Work Injury Information
Statute of limitations on cases are important, because they provide a time limit in which the plaintiff can bring up a lawsuit. If this limit is not recognized or expires, the court can stop the case from being heard. In most cases, this barring is forever. The amount of time that the plaintiff has to sue can depend on a few factors that are important to understand. The work injury lawyers here at Gilbert, Blaszcyk & Milburn have years of experience working compensation cases and are well aware of the statute of limitations on cases. A consultation with us will further your understanding of this concept.
Statute of Limitations Determining Factors
There are various factors that can determine how the statute of limitations is determined. Some of these factors are:
- Geographic Location
- Type of Claim
- Notification Period
- Injuries to a Minor
- Discovery of Harm
Based on these factors, the statute of limitations of your case will be determined. Understanding these factors will help you to determine the sort of case you have filed. Different states have their own statute of limitation laws, so going to a lawyer will help you conclude the validity of your case and if the duration after the injury has surpassed. We are well aware of the workers' compensation laws in New York State and the statute of limitations involved. We will guide you through this process.
Work injury Notification Period
To file a claim for workers' compensation, there is often a notification period for which this needs to happen. Typically that time frame is within 30 days. Proper notice to the employer is required in order to substantiate a claim for workers compensation benefits.
For minors, this changes and has some nuance. The statute of limitation laws do not begin until they are 18. So, if an injury occurs before that age, the limitations do not start to run down until they are of age. So, if a 16 year old gets injured and the state has a statute of limitations of three years, then he or she will have until 21 to determine if they wish to file for a lawsuit or not.
Discovery of Harm
Actually discovering the injury can impact how long you have until you can file a case. In most cases, the statue of limitations begins when the victim first knew about the injury. This is essentially based on common sense and being reasonable. There is a time frame where it is expected that the victim should have known about the particular injury.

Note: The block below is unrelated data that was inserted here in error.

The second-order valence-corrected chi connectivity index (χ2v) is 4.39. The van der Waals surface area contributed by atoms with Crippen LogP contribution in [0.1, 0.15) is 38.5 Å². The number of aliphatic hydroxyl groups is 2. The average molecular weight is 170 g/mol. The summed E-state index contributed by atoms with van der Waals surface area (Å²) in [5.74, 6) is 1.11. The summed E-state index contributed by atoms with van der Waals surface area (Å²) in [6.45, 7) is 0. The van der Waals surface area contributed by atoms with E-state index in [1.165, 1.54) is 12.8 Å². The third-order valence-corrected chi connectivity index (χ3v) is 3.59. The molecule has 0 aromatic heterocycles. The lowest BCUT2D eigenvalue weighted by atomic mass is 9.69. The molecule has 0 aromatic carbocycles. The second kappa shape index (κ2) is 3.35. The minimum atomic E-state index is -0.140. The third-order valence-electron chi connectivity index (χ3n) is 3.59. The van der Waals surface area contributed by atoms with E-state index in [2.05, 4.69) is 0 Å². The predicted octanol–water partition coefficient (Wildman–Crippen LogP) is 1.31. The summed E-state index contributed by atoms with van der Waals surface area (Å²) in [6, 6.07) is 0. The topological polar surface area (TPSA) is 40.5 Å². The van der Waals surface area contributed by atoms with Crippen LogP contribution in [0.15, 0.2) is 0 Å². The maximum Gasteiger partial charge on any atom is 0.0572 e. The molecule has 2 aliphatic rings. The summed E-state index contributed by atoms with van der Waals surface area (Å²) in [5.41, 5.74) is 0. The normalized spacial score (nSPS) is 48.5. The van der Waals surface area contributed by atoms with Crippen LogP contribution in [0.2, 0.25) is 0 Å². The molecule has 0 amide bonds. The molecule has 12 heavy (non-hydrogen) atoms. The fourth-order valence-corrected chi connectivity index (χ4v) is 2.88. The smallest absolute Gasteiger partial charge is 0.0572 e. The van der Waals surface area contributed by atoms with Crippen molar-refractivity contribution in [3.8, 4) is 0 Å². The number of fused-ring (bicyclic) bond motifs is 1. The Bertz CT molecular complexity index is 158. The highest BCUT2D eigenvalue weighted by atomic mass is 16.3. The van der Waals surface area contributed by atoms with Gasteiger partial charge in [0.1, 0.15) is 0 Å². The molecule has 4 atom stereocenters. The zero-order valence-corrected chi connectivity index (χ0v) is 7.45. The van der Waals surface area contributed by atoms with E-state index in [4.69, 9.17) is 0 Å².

This can work in two ways. The first way is for an injury such as a fall. It is reasonable to assume that the day following the fall the victim should know if there is an issue. However, if the victim is slowly becoming sick through the breathing in of dangerous fumes or chemicals, then the time frame shifts to something further down the road. Perhaps when the symptoms begin to show themselves in a more prevalent manner.
Work Injury Information Withheld
One way where the statue of limitations is not expanded is if the victim intentionally withholds information or does not wish to seek treatment. There is a legal standard that a reasonable person would seek help shortly after being injured. Many workplace injuries, like falls, slips or injuries by machinery, are quite obvious in nature, so the discovery of it should not be too far after the occurrence.
Gilbert, Blaszcyk & Milburn have years of experience providing clients across Long Island and New York with the best in workers' compensation legal advice. For more information about any of our services, please contact us today with your concerns or give us a call at one of our four offices across Long Island. We have offices in Patchogue, Riverhead, Melville and Garden City. Upon your call you will receive a free consultation where will we provide you with the basic information concerning your case.